Statue Law- The law made by parliment.
These are laws that have been laid down by parliment, which are more useful for consumers, as most consumer laws extend people rights by placing specific conditions.
Common Law- The law based on decisions made by judges over the years.
This the is common law, and was made based on moral principles. These include honesty, fairness, concern for one's neighbouts and more. These decisions are made by judges after a series of trials with the same outcomes and consequences.
Without The Acts~
Acts are there to help keep our society safe and a better place to live altogether, but what would happen if we didn't have them?
- Offences Against the person act 1861 You cannot physically hurt other people. -Society would lack order - Breaching of peoples human rights.
- Theft Act 1968 You can't take other people's possessions -Society would lack order -There would be no use of money, people could loose or gain everything in a moment.
- Education Act 1944 Everyone is entitled to a free education -People would have a much smaller chance of education. -People would no longer be as equal in education with a chance to change for the better and improve their life.
- Motor Vehicle Regulations 1935 You have to be a certain age and pass a test before you can drive a vehicle -Society would lack order -There would be more danger, destruction and harm caused in a society.
Criminal Justice System
- Criminal Justice System: A major public service that employs over 400000 people. It includes the police, the Crown Prosecution service, Her Majesty's Court Service, Probation Services and the Youth Justice Board.
- Parliament: Makes the laws.
- Magistrates/Judges: Interpret the law and deliver consequences.
- Police: Enforces the law, but does not punish.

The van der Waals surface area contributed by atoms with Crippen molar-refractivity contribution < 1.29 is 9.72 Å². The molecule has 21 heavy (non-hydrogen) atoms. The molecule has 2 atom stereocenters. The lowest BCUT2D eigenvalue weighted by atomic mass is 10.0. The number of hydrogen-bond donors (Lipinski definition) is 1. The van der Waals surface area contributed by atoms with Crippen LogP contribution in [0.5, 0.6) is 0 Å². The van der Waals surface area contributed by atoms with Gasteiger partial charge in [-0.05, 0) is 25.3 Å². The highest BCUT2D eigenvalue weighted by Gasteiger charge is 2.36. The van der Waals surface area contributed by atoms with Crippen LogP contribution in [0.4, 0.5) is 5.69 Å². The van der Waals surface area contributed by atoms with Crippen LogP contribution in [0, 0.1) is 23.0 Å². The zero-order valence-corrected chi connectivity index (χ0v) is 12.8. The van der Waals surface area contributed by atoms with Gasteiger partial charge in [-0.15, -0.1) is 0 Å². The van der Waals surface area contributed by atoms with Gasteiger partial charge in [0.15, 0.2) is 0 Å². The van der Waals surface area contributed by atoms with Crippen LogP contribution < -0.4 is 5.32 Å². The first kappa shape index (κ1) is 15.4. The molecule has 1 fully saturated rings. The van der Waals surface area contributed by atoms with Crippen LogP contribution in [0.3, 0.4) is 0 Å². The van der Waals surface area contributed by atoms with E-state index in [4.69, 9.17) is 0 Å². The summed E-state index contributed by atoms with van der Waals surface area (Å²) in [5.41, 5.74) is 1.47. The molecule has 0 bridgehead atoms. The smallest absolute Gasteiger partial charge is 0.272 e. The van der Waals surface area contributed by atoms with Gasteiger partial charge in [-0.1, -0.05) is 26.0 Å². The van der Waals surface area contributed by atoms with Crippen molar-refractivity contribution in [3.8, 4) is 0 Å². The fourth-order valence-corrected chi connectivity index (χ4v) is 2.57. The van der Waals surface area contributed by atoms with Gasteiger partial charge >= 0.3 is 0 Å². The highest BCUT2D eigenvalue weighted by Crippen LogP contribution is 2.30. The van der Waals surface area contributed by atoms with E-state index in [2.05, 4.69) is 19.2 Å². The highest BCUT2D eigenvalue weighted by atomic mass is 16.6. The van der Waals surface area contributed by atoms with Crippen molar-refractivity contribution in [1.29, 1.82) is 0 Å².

- Ministry of Justice: Responsible for criminal law and sentencing. Tries to reduce reoffending. In charge of prisons and probation. In charge of Magistates' Courts, Crown Courts and the Appeals Court.
- Home Office: Responsible for policing, security and counter-terrorism. Also borders and immigration.
- The Office and the Attorney General: This keeps an eye on the Serious Fraud Office, Crown Prsecution Service and Revenue and CUstoms.
- Youth Justice Board: Aims to prevent young people from offending. It identifies and deals with young offenders and ries to limit re-offending.
Young People And The Law
How are they treated differently?
Young people are treated significantly differently by the law, the main reason being because they are 'young' epople. Beneath the ages of 10 and 18, you are treated varyingly differently by the law, in the charges you are given and the punishment. Another is because parents are still their legal guardians, meaning that they are not fully responsible for their actions as of ye. At this point they have not fully learned everything in schools, meaning that they are less likely to know as their sense and knowledge of right and wrong has not yet fully developed. They are also not able to do things such as vote, or make important decisions fully involved in the law.
Young People and The Law
Sentancing Young Offenders
The aim of sentancing is to protect the public and punish the offence. Sentances for young offenders are set in a way that they can punish, reduce re-offending and provide a means to pay back the community.